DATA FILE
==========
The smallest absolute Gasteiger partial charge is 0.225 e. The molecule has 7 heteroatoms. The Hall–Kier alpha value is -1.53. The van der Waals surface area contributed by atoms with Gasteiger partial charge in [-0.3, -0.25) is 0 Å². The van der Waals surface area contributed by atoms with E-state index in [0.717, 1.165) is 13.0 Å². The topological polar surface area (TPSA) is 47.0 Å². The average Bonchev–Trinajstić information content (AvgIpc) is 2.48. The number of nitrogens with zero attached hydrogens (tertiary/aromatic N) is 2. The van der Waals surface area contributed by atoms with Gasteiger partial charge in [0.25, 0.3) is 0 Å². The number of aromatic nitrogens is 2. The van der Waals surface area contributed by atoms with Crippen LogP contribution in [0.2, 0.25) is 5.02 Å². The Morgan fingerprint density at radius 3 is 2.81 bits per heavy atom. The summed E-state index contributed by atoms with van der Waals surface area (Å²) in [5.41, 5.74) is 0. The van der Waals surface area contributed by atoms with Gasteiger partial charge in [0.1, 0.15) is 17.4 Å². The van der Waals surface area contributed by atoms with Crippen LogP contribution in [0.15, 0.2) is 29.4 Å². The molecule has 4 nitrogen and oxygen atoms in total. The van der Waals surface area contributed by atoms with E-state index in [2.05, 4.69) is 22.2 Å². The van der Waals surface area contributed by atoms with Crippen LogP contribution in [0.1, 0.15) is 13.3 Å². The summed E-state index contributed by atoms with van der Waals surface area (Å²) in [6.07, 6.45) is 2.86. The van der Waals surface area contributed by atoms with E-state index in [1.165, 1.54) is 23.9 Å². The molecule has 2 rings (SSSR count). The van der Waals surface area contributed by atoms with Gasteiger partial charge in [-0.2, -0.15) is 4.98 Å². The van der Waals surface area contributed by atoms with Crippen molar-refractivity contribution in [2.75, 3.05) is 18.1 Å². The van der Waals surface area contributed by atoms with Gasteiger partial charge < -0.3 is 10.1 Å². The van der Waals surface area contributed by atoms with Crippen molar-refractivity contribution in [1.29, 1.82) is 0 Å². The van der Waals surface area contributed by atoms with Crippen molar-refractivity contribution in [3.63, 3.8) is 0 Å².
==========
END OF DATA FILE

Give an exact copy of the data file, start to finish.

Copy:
The smallest absolute Gasteiger partial charge is 0.225 e. The molecule has 7 heteroatoms. The Hall–Kier alpha value is -1.53. The van der Waals surface area contributed by atoms with Gasteiger partial charge in [-0.3, -0.25) is 0 Å². The van der Waals surface area contributed by atoms with E-state index in [0.717, 1.165) is 13.0 Å². The topological polar surface area (TPSA) is 47.0 Å². The average Bonchev–Trinajstić information content (AvgIpc) is 2.48. The number of nitrogens with zero attached hydrogens (tertiary/aromatic N) is 2. The van der Waals surface area contributed by atoms with Gasteiger partial charge in [0.25, 0.3) is 0 Å². The number of aromatic nitrogens is 2. The van der Waals surface area contributed by atoms with Crippen LogP contribution in [0.2, 0.25) is 5.02 Å². The Morgan fingerprint density at radius 3 is 2.81 bits per heavy atom. The summed E-state index contributed by atoms with van der Waals surface area (Å²) in [5.41, 5.74) is 0. The van der Waals surface area contributed by atoms with Gasteiger partial charge in [0.1, 0.15) is 17.4 Å². The van der Waals surface area contributed by atoms with Crippen LogP contribution in [0.15, 0.2) is 29.4 Å². The molecule has 4 nitrogen and oxygen atoms in total. The van der Waals surface area contributed by atoms with E-state index in [2.05, 4.69) is 22.2 Å². The van der Waals surface area contributed by atoms with Crippen LogP contribution in [0.1, 0.15) is 13.3 Å². The summed E-state index contributed by atoms with van der Waals surface area (Å²) in [6.07, 6.45) is 2.86. The van der Waals surface area contributed by atoms with E-state index in [1.165, 1.54) is 23.9 Å². The molecule has 2 rings (SSSR count). The van der Waals surface area contributed by atoms with Gasteiger partial charge in [-0.2, -0.15) is 4.98 Å². The van der Waals surface area contributed by atoms with Crippen molar-refractivity contribution in [2.75, 3.05) is 18.1 Å². The van der Waals surface area contributed by atoms with Gasteiger partial charge < -0.3 is 10.1 Å². The van der Waals surface area contributed by atoms with Crippen molar-refractivity contribution in [1.29, 1.82) is 0 Å². The van der Waals surface area contributed by atoms with Crippen molar-refractivity contribution in [3.63, 3.8) is 0 Å².